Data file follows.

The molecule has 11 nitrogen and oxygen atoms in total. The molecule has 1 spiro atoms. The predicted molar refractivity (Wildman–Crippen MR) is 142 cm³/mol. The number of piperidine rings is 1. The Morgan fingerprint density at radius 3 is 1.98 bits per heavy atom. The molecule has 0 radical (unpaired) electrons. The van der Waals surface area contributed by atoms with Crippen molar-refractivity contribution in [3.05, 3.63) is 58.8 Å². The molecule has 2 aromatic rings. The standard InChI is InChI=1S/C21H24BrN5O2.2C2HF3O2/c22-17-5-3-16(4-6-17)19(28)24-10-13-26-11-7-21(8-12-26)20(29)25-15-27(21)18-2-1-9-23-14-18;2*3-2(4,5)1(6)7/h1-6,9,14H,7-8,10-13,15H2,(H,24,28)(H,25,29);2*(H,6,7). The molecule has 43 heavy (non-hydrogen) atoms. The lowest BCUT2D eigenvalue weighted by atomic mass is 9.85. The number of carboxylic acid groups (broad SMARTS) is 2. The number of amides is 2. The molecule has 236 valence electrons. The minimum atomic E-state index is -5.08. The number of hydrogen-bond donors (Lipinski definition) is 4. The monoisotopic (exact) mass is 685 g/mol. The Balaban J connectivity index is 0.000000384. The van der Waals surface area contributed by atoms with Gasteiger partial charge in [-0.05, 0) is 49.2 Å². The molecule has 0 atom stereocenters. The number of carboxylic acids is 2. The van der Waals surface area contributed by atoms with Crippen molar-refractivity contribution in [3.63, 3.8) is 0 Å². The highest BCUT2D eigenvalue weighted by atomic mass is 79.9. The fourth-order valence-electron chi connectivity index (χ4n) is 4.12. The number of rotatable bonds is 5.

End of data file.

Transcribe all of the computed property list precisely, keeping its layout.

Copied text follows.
The molecule has 11 nitrogen and oxygen atoms in total. The molecule has 1 spiro atoms. The predicted molar refractivity (Wildman–Crippen MR) is 142 cm³/mol. The number of piperidine rings is 1. The Morgan fingerprint density at radius 3 is 1.98 bits per heavy atom. The molecule has 0 radical (unpaired) electrons. The van der Waals surface area contributed by atoms with Crippen molar-refractivity contribution in [3.05, 3.63) is 58.8 Å². The molecule has 2 aromatic rings. The standard InChI is InChI=1S/C21H24BrN5O2.2C2HF3O2/c22-17-5-3-16(4-6-17)19(28)24-10-13-26-11-7-21(8-12-26)20(29)25-15-27(21)18-2-1-9-23-14-18;2*3-2(4,5)1(6)7/h1-6,9,14H,7-8,10-13,15H2,(H,24,28)(H,25,29);2*(H,6,7). The molecule has 43 heavy (non-hydrogen) atoms. The lowest BCUT2D eigenvalue weighted by atomic mass is 9.85. The number of carboxylic acid groups (broad SMARTS) is 2. The number of amides is 2. The molecule has 236 valence electrons. The minimum atomic E-state index is -5.08. The number of hydrogen-bond donors (Lipinski definition) is 4. The monoisotopic (exact) mass is 685 g/mol. The Balaban J connectivity index is 0.000000384. The van der Waals surface area contributed by atoms with Gasteiger partial charge in [-0.05, 0) is 49.2 Å². The molecule has 0 atom stereocenters. The number of carboxylic acids is 2. The van der Waals surface area contributed by atoms with Crippen molar-refractivity contribution in [3.63, 3.8) is 0 Å². The highest BCUT2D eigenvalue weighted by atomic mass is 79.9. The fourth-order valence-electron chi connectivity index (χ4n) is 4.12. The number of rotatable bonds is 5.